We need to not become complacent.

Exactly! That's exactly right. And the lip service that people are doing now... it's like every movement where people come out full force, and then we go back to being complacent or forgetting, or in survival mode again. It's really, really, really tricky... but I am seeing some changes, particularly from some roles that are becoming more available.

It's a start.

Yes. I also think it starts behind the table too. That's why it is important for more people of color, women of color to be in different positions behind the table - as teachers, as producers, because then we have more power there to really make the changes on the other side.

BWW Interview: Maria-Christina Oliveras of THE GLORY OF LOVE at Feinstein's/54 Below August 6th
As Tolima in the world premiere of "KISS MY AZTEC"-Photo Credit: Alessandro Mello

Absolutely. Now, about your show.

Mmm Hmmm!

You're kicking off on August 6th at 54 below. Why only one show, why not do a run of shows?

They offered it to me out of the blue, so I just chose a date and this is, literally, my first solo venture (Laughing heartily). Oh, I love this form. I loooooove this form! But this is my first one!

How did you decide which direction you wanted to take this evening of cabaret?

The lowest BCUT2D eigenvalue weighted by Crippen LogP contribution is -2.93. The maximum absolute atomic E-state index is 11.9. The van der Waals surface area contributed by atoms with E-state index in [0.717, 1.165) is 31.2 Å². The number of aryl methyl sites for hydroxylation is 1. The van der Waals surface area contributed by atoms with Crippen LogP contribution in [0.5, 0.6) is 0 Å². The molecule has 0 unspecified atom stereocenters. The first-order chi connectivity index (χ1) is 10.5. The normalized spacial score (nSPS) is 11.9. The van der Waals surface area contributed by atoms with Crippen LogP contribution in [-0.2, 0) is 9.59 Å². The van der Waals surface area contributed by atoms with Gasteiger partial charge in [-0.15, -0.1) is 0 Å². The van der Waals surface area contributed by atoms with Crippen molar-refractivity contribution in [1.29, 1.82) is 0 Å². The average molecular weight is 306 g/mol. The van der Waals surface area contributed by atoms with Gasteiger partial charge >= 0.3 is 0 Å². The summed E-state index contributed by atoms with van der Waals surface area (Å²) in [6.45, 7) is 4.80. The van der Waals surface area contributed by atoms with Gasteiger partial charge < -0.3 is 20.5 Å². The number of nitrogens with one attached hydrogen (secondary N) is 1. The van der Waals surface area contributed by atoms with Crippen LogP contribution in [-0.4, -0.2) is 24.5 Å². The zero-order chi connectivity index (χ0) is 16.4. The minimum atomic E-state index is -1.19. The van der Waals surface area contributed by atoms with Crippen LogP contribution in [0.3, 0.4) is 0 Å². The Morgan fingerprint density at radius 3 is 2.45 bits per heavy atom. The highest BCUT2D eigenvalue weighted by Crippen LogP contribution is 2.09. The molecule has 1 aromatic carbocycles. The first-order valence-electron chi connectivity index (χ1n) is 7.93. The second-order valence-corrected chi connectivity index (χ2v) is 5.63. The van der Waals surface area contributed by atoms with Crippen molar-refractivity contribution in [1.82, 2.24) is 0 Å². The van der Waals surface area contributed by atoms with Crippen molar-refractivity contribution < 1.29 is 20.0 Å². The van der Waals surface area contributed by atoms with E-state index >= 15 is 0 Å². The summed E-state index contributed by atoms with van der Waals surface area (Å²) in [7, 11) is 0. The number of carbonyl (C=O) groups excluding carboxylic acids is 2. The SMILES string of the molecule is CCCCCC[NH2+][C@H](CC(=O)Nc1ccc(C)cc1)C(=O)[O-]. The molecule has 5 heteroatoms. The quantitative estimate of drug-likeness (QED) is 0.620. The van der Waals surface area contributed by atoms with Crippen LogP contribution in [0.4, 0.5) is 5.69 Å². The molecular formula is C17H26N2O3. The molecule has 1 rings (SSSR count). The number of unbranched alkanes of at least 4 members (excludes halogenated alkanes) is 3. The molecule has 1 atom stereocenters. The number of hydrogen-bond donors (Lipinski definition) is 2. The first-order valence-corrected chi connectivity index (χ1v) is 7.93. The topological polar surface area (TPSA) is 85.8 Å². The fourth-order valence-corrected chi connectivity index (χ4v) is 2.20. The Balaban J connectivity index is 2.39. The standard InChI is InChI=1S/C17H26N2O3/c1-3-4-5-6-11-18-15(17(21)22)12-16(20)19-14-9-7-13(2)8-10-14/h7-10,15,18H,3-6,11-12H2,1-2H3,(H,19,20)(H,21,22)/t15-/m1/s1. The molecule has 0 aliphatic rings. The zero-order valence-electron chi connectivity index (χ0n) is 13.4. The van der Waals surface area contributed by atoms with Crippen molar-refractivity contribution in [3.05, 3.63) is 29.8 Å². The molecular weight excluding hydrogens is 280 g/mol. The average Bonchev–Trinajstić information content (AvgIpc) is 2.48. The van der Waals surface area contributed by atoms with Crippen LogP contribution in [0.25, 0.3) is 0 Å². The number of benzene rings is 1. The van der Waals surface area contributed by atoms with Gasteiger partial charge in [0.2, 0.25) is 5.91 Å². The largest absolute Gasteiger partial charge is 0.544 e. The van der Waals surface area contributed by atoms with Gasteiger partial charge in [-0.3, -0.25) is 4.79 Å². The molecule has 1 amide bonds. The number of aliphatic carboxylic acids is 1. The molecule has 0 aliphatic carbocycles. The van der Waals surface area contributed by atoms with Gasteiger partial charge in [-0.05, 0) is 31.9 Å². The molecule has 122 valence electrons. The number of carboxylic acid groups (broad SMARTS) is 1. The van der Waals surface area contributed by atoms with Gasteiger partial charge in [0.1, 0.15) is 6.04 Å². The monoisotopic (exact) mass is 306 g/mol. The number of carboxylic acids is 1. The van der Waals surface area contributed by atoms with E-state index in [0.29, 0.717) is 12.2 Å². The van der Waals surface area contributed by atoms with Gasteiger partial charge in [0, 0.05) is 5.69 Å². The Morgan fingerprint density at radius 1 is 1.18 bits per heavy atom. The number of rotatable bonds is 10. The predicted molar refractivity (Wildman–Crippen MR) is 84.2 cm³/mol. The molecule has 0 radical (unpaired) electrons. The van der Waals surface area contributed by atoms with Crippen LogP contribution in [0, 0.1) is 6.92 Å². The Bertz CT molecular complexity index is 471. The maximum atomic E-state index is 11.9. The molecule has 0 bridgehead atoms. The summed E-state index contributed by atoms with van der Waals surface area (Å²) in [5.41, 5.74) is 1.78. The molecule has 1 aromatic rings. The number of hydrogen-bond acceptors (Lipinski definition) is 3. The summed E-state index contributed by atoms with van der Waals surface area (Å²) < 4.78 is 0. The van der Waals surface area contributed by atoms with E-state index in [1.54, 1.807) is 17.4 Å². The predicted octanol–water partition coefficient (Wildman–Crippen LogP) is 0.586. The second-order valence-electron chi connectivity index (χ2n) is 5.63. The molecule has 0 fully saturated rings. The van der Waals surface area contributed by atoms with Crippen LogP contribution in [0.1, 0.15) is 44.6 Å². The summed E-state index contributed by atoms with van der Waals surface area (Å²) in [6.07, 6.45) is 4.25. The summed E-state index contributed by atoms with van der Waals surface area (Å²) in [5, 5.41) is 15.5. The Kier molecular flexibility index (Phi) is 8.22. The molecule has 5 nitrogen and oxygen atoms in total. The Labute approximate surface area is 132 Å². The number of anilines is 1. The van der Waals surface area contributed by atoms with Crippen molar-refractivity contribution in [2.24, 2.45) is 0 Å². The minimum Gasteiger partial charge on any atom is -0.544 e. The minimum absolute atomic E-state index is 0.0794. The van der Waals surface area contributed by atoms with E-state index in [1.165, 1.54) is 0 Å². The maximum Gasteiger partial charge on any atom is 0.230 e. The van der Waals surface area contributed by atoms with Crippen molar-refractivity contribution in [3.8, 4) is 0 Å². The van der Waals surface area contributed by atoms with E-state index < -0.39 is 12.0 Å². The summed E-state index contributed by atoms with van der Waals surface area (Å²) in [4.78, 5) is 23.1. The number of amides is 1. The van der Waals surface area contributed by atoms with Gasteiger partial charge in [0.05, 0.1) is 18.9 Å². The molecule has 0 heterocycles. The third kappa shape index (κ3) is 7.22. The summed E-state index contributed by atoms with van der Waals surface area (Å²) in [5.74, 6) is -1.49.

BWW Interview: Maria-Christina Oliveras of THE GLORY OF LOVE at Feinstein's/54 Below August 6th
Photo Credit: Sears

Emerging out of this pandemic and coming into live performance, I wanted to embrace and celebrate love. It took me over three decades to find romantic love and fall in love... because I had love, and I was so dedicated to work, and I had my heart broken for the first time. So... what is love, work love, romantic love, friendship... what has pulled us through the pandemic? It is all the ups and downs of love and coming out on the other side. I kick off with a little bit about me, as far as being Catholic and growing up in the Bronx, and how I first learned about love. I tell stories about my parents and how I was supposed to be a lawyer, initially, but my Latino dad from Puerto Rico introduced me to Broadway. He'd sit in his mancave with some Bacardi and listen to Tevya, "If I Were a Rich Man" and Don Quixote de La Mancha. So I do the heartbreak of love, work versus romantic love, and ultimately it's all worth it in the end.